3. 10 November 2013 4:39 am

    There was a recent storm in a teacup over this, as we will have on this very matter from time to time, when a couple of Members of the U.S. House of Representatives wrote an op-ed (and a rather dishonest one, at that) in USA Today on Federal funding for the social sciences and in particular took shots at anthropology. There was a bit of a brouhaha in the anthropological blogosphere as a result. I’ve also seen some other essays more generally about whether it is worth it to get an education in the Humanities. I find the pragmatism of such approaches to be false, of course. Civilizations are not great for their marvelous accomplishments in cosmetics alone, and certified cosmetologists are not the only minds trained in manners of thought and techniques of inquiry useful to mankind.

  4. Don Phillipson permalink
    18 November 2013 5:14 pm

    The OP may find comfort in the history of education in places
    like Canada and Australia, viz.:
    — regarding themselves as an extension of the British tradition,
    — and particularly sensitive about being a “junior partner” in
    either the American or the British worldwide culture. This topic
    used to be a mini-speciality under the label “centre and periphery.”

    Although educator Lockwood seems to be British, his general
    thesis here is characteristically American, not British, seeing
    education as principally training for future employment. For
    whatever disputed reasons, the 19th-20th century British
    tradition was that beyond core literacy and numeracy,
    education (from primary school to college) was mainly the
    education of the future citizen, for his private as well as his public
    life. This was the reason primary schools taught music and
    drama, as well as the three Rs, as core curriculum (not
    optional extras), this was the justification for compulsory
    sports in higher education, etc., associated with slogans
    about the well-rounded personality, mens sana in corpore sano,
    and so on.

    Two 19th century changes altered this in the 20th. The
    professionalization of research (first in the natural sciences, later in all
    disciplines) altered universities from teaching establishments,
    that processed a continuous stream of pupils, to self-replicating
    institutions, that valued most highly the students who adopted and
    developed the staff’s research interests. Secondly, the USA (always
    less class-bound than Oxbridge) invented the “land grant college” viz.
    offered college-level education to anyone of adult age. US universities
    of 1860-1960 maintained high standards of quality (i.e. failed and
    expelled students whose performance was not good enough) but
    encountered new incentives late in the 20th century to enrol as many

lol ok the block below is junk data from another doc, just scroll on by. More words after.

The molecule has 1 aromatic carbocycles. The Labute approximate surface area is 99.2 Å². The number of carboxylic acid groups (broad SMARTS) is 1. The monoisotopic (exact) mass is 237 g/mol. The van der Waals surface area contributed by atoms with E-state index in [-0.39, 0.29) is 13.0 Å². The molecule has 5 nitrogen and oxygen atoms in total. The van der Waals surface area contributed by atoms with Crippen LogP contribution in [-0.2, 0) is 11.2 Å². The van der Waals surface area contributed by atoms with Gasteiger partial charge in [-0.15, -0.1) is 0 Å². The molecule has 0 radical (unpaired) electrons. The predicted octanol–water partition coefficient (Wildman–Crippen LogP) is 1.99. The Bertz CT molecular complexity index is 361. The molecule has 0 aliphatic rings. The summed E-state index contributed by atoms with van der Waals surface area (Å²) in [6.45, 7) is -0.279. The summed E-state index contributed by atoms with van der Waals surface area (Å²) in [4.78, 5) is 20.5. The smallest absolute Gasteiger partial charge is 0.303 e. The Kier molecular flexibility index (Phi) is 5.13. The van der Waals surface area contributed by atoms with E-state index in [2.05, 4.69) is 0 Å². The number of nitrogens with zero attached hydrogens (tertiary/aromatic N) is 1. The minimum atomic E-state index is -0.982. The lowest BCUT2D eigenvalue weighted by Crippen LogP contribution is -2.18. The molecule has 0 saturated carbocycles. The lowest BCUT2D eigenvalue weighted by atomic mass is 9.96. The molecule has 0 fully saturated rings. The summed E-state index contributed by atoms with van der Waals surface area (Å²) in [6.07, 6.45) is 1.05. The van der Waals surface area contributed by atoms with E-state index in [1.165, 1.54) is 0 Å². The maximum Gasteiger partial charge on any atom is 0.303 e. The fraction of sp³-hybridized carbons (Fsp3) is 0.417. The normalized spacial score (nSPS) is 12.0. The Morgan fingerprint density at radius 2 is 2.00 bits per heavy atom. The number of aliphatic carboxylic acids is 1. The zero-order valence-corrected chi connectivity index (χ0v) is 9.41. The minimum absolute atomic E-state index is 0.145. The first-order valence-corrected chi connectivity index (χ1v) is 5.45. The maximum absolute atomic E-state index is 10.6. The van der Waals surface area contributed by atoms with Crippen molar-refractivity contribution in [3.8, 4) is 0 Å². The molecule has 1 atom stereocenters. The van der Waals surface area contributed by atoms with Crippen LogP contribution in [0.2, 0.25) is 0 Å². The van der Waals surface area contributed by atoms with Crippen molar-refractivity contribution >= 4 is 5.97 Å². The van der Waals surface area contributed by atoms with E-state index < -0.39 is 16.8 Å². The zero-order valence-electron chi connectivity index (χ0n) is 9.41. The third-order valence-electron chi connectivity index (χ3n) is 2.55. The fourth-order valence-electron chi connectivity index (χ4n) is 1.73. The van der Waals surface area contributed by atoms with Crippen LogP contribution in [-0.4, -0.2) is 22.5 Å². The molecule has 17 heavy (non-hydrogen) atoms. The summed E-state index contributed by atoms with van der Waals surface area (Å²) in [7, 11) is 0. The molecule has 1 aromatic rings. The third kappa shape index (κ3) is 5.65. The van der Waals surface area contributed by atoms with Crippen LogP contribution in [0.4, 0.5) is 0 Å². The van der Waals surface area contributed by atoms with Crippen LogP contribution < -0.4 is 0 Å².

as possible and to fail as few as possible.

    What bonded these two influences together was increasing emphasis
    on college-level education as job training, viz. professional education
    for an economically productive career. One indicator of this is
    departments of Creative Writing, that offer to teach college students
    how to write poetry and novels and magazine articles. Nearly
    everyone thought in 1950 this was folly (you could help people
    write better poetry etc. but you could not devise a reliable
    curriculum to teach it); but by 1975 many Americans and a few
    English people thought this quite sensible — reinforcing the
    professionalization of the university, as (1) the place to train
    everyone, nurses, composers, bankers, engineers, lawyers,
    brain surgeons and bond salesmen, and (2) the independent
    home of monopolies (so far as college credentials were
    increasingly required for a majority of economic occupations.)

    Professional education had long been present in all American
    universities and some in Europe (notably such foundations as London
    Univ. and Birmingham) and was abundantly debated 1900-40, but
    never at that period excluded or overshadowed the traditional idea of
    the education of the citizen, for future private and public life.
    But times have changed, so far as more educators like Mr.
    Lockwood have adopted as a primary principle that colleges
    ought to teach what the economy rewards (e.g. cosmetics
    chemistry and marketing) and ought not to teach what the
    economy does not reward (e.g. theology, Latin, music, etc.)

    This extreme position is supported by “credentialism” (the demand
    for college certification for work that earlier had no formal qualifications)
    but represents the forfeiture of the old tradition, that higher education
    prepared the whole man for a rich private as well as public life.
    (Perhaps its promoters believe the public library or the Internet
    can do what universities used to do 50 years ago.)

    We debate today the same situations in different language. When hiring
    (say) an economic forecaster or a salesman, yesterday’s enlightened
    businessman might have said he would welcome a BA in literature or
    philosophy because those disciplines “trained the mind.” Nowadays
    graduates in those disciplines try to sell themselves by emphasizing
    their technical training in data ananalysis, design of meaningful
    experiments and so on. This looks to my eye like the same general
    discourse, rephrased in the jargon current today in the (new)
    specialization of Human Resources. What has been lost (or possibly
    just obscured) is the ideas of the liberally educated man: (but plenty
    of other documentation impeaches this as historical conspiracy
    to maintain privileges enjoyed by the few.)